Supporters of France's military intervention in Mali want us to applaud it as a great act of charity. François Hollande, their argument goes, is protecting the government in Bamako from armed extremists. The "free world" should be grateful that he has taken this selfless stance.
The problem with this "analysis" is that it is wrong.
Hollande may try to give the impression that he has launched some kind of "humanitarian" mission. This idea falls apart when you realise that the Malian authorities - which Hollande is so determined to help - stand accused of many human rights violations. Amnesty International has documented how the Malian security forces have carried out extrajudicial executions of Touareg civilians, killings of farm animals on which nomads depend for their livelihood and an indiscriminate attack on a Touareg camp.
In reality, Hollande is pursuing a policy that can be traced back to Charles de Gaulle, who believed that - despite granting its colonies independence - France must retain a strong influence in sub-Saharan Africa.
Indeed, the French elite seems to have had trouble accepting that it no longer "owns" a big chunk of Africa. When the Cold War ended, France had 10,000 troops and a number of military bases in Africa. This presence has been largely retained, even if the pretexts that "justified" it have disappeared. Recent history is also littered with cases of France meddling in the continent: it undertook 45 military operations in its former colonies between 1960 and 2005.
A "new El Dorado"
A glance at a map is sufficient to understand how Mali fits into France's ambit. It borders other ex-colonies like Algeria, which Hollande visited in December, accompanied by 40 senior businessmen, and Niger, a major source of uranium used by the French nuclear firm Areva.
Total, the French energy giant, has indicated that there may be an abundance of oil and gas to explore in northern Mali and neighbouring Mauritania. Jean François Arrighi de Casanova, a Total representative, has even spoken of a "new El Dorado" in that area.
Northern Mali is - according to the EU's foreign policy chief Catherine Ashton - a hotbed "for all kinds of trafficking, drugs, arms smuggling" by those "terrorists" (her word) that France is fighting. One does not need to be a conspiracy theorist to suspect that the French elite is more interested in preventing insurgents from interfering with Total's work than in championing Mali's population.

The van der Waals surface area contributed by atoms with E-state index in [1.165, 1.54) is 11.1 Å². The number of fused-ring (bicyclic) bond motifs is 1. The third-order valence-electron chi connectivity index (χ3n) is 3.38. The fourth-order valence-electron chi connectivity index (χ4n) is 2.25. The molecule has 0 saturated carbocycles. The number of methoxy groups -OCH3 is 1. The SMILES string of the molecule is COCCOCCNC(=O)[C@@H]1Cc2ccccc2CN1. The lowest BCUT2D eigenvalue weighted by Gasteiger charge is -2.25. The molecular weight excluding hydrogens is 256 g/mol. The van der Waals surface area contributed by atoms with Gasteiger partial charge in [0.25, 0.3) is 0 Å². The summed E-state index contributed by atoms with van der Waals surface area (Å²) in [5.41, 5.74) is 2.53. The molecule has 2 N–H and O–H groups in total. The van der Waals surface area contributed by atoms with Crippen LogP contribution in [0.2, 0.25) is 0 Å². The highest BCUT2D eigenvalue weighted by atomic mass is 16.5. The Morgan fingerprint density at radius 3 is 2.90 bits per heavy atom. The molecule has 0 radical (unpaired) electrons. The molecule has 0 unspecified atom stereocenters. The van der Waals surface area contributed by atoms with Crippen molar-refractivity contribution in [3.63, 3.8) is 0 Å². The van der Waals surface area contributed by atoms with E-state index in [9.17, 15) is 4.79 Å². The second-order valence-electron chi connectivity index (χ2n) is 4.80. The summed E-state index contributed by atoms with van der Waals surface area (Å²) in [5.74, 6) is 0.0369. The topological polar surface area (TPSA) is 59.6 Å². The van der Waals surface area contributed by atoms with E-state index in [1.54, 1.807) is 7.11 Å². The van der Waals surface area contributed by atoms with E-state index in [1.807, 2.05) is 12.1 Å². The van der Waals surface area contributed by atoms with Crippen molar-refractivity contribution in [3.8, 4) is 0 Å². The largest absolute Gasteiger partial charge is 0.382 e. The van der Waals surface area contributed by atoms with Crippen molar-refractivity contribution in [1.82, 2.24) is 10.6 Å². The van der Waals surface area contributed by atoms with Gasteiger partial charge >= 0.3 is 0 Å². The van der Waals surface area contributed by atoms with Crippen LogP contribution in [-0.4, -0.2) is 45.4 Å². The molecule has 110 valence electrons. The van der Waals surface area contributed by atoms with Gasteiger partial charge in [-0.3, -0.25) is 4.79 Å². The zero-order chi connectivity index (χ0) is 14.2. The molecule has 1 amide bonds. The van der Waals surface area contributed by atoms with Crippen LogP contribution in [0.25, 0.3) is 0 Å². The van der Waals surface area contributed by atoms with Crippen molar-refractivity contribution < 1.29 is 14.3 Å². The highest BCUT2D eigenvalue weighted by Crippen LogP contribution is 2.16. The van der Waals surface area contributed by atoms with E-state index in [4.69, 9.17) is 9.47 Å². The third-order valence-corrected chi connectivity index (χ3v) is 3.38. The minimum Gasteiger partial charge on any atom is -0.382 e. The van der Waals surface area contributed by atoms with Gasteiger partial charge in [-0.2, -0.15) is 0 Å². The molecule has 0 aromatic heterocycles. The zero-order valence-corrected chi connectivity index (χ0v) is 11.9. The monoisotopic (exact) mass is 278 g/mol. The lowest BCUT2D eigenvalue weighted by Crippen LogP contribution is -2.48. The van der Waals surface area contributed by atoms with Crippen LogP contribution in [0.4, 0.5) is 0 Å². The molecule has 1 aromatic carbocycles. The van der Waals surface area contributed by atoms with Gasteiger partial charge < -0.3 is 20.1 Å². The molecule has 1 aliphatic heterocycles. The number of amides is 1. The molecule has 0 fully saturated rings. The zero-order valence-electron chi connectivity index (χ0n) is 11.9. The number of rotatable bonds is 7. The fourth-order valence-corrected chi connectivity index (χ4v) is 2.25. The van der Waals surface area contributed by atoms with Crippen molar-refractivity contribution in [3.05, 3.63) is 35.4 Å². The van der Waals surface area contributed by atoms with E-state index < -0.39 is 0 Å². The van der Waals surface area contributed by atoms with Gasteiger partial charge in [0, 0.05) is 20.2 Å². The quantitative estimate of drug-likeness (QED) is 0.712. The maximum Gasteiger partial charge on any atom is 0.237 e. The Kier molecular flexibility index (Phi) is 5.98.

It is interesting that Ashton is perturbed only about arms smuggling and not the wider weapons trade. The latest official EU report on weapons sales shows that France is the Union's top exporter, issuing 9.9 billion euros worth of licenses in 2011. The Mali operation has provided France with an opportunity to showcase its Mirage and Rafale planes and Sagaie tanks.
I have no doubt that the insurgents in northern Mali have done appalling things - including, it seems, recruiting child soldiers. But is France solely motivated by revulsion at their human rights abuses?
Of course, it isn't. France was willing to tolerate the activities of insurgents in other parts of Africa, whenever it was deemed politically expedient to do so. France had little difficulty with how insurgents controlled the northern part of Côte d'Ivoire between 2002 and 2011. In that case, the insurgents were described as "rebels", not "terrorists" in Europe. That was because they backed Alassane Outtara, the one-time International Monetary Fund staffer who is now his country's president. France had been eager to have Outarra in power. The official narrative says that France was acting against the brutality of his predecessor Laurent Gbagbo. Yet there are good reasons to surmise that France's real aim was to have someone in office who could be relied on to look after its commercial interests, particularly in Côte d'Ivoire's electricity and water networks.
Some MEPs have lamented lately how the European Union has not collectively rushed to assist France in Mali. France's neo-imperial machinations have nonetheless left their mark on EU foreign policy.
Committed to help?
In 2008, the Union undertook an operation in Chad that was presented as a response to the refugee crisis caused by violence in Darfur, western Sudan. It appeared, though, that the primary purpose of the operation was to shore up the Chadian dictator Idriss Déby. More than half of the troops deployed were from France - Chad's former colonial overlord. To give the mission a fig-leaf of impartiality, an Irish soldier was appointed its commander.
If France was truly committed to helping sub-Saharan Africa, it would have honoured its decades-old pledge to devote at least 0.7 percent of its gross domestic product to alleviating global poverty. As things stand, France allocates less than 0.5 percent of its GDP for that purpose. And the proportion of its development aid going to vital health and education projects is below 20 percent. The life expectancy of a Malian is just 51 years, compared to 81 for a French person.
By contrast, France spends more than 2 percent of its GDP on the military. Despite how it was vilified in the US a decade ago for Jacques Chirac's opposition to the Iraq war, France rivals Britain for the title of Western Europe's most trigger-happy nation. Two years ago, it was the first to attack Libya. Now it has bombed Mali on equally spurious grounds.
Let us be clear: France's policies towards Africa are not about altruism. They are about power.
•First published by New Europe